2.3 Distributions optimization 69

any variable nodes.

The first solution is to modify the PEG algorithm to take into account the structure

specificity of such a hybrid **LDPC** ensemble where the global permutation is made of

various sub-interleavers. However, we did not have enough time to do this.

Another way is to build the graph thanks to the protograph method [53], in the same

way as multi-edge type **LDPC** **codes** are built. However, building the protograph of a

hybrid **LDPC** code fulfilling the detailed representation resulting from the optimization,

without additional restrictions on the detailed parametrization, can be quickly arduous.

We did not have enough time to investigate this method.

Moreover, since the best thresholds resulting from DE have been observed for high

order groups, this has been a hint to assume that we will not have an important loss in

the achievable thresholds when restricting the detailed representation in these conditions.

This restriction consists in considering all check nodes in the same group **and** with connection

degrees independent of the variable nodes they are connected. This allows to

switch from a non-linear optimization to a linear optimization, which is the topic of the

following section.

Finally, it is worthy to note that all the presented tools, i.e. decoders **and** EXIT charts,

may be used for optimization of hybrid protograph based **LDPC** **codes** by using equation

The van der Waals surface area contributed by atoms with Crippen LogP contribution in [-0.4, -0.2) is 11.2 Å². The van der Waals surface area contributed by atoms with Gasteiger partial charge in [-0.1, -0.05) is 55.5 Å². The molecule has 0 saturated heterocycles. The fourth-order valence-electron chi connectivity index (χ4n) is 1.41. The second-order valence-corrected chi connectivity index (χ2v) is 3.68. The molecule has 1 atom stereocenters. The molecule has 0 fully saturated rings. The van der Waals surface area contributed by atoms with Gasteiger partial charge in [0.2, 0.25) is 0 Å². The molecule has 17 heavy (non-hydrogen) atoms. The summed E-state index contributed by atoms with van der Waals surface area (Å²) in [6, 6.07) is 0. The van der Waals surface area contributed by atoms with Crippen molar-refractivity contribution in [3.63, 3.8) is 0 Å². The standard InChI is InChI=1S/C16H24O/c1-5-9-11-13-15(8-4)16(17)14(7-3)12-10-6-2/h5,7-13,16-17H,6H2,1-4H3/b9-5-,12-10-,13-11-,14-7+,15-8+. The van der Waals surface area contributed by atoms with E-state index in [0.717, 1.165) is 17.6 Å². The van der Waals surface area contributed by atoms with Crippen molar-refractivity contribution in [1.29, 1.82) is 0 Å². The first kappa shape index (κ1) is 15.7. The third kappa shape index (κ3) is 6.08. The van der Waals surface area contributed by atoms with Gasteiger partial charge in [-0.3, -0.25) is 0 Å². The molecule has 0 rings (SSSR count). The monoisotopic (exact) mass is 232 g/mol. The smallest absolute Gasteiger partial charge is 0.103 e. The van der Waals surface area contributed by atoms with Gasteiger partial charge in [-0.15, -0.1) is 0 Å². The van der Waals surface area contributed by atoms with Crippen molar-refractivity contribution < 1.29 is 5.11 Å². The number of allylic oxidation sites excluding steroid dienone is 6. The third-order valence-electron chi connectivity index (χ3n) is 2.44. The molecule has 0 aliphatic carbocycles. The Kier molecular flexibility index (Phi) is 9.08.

presented in [53] with functions J v (·, ·, ·) **and** J c (·, ·), or hybrid multi-edge **LDPC** **codes**

provided that the tools are adapted to the multi-edge type representation. However, some

problems would have to be solved for the definition of such a code ensemble, e.g. can the

linear maps be r**and**omly chosen on each edge of the code graph resulting from lifting, or

do they have to be the same as the one defining the protograph ?

2.3.3 Optimization with mono-dimensional EXIT charts

In this part, we consider the optimization of hybrid **LDPC** code ensembles with all check

nodes in the same group G(q l ) **and** with connection degrees independent of the variable

nodes to which they are connected. We present how general equations (2.12) turns into

mono-dimensional EXIT charts, **and** how this allows the use of linear programming for

optimization. Let x (t)

e denote the averaged mutual information of extended messages. It

is expressed in terms of the mutual information x vc

(i,k)(t) of messages going out of variable

nodes of degree i in G(q k ), by simplification of equation (2.10):

x (t)

e

= 1 −

1

log 2 (q l )

∑

From equation (2.10), we can see that, for any (i, k, l):

i,k

Π(i, k) log 2 (q k )(1 − x (i,k)(t)

vc ) .

lim

t→∞ x(i,k)(t) vc,l

= 1 ⇔ lim x vc (i,k)(t) = 1

t→∞

**and** then the successful **decoding** condition (2.15) reduces to

lim

t→∞ x(t) e = 1 .